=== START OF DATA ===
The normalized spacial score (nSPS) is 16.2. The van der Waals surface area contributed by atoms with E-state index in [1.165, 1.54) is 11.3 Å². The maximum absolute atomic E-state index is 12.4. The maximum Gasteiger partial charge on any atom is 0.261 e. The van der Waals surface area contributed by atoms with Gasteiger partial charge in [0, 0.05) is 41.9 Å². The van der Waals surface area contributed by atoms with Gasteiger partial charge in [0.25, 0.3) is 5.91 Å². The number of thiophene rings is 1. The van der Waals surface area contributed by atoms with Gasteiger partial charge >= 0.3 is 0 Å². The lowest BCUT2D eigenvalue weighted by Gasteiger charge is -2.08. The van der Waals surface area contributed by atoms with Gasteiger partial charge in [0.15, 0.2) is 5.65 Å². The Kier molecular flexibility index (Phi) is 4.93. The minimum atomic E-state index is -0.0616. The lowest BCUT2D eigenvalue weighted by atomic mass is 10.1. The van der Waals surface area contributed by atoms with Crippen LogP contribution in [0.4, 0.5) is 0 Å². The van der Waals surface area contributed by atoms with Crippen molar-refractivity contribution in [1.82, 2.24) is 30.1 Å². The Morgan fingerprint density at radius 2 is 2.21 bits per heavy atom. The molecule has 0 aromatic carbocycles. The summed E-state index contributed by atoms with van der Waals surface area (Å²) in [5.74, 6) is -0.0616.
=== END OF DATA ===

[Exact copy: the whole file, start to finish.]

The normalized spacial score (nSPS) is 16.2. The van der Waals surface area contributed by atoms with E-state index in [1.165, 1.54) is 11.3 Å². The maximum absolute atomic E-state index is 12.4. The maximum Gasteiger partial charge on any atom is 0.261 e. The van der Waals surface area contributed by atoms with Gasteiger partial charge in [0, 0.05) is 41.9 Å². The van der Waals surface area contributed by atoms with Gasteiger partial charge in [0.25, 0.3) is 5.91 Å². The number of thiophene rings is 1. The van der Waals surface area contributed by atoms with Gasteiger partial charge >= 0.3 is 0 Å². The lowest BCUT2D eigenvalue weighted by Gasteiger charge is -2.08. The van der Waals surface area contributed by atoms with Gasteiger partial charge in [0.15, 0.2) is 5.65 Å². The Kier molecular flexibility index (Phi) is 4.93. The minimum atomic E-state index is -0.0616. The lowest BCUT2D eigenvalue weighted by atomic mass is 10.1. The van der Waals surface area contributed by atoms with Crippen LogP contribution in [0.4, 0.5) is 0 Å². The van der Waals surface area contributed by atoms with Crippen molar-refractivity contribution in [1.82, 2.24) is 30.1 Å². The Morgan fingerprint density at radius 2 is 2.21 bits per heavy atom. The molecule has 0 aromatic carbocycles. The summed E-state index contributed by atoms with van der Waals surface area (Å²) in [5.74, 6) is -0.0616.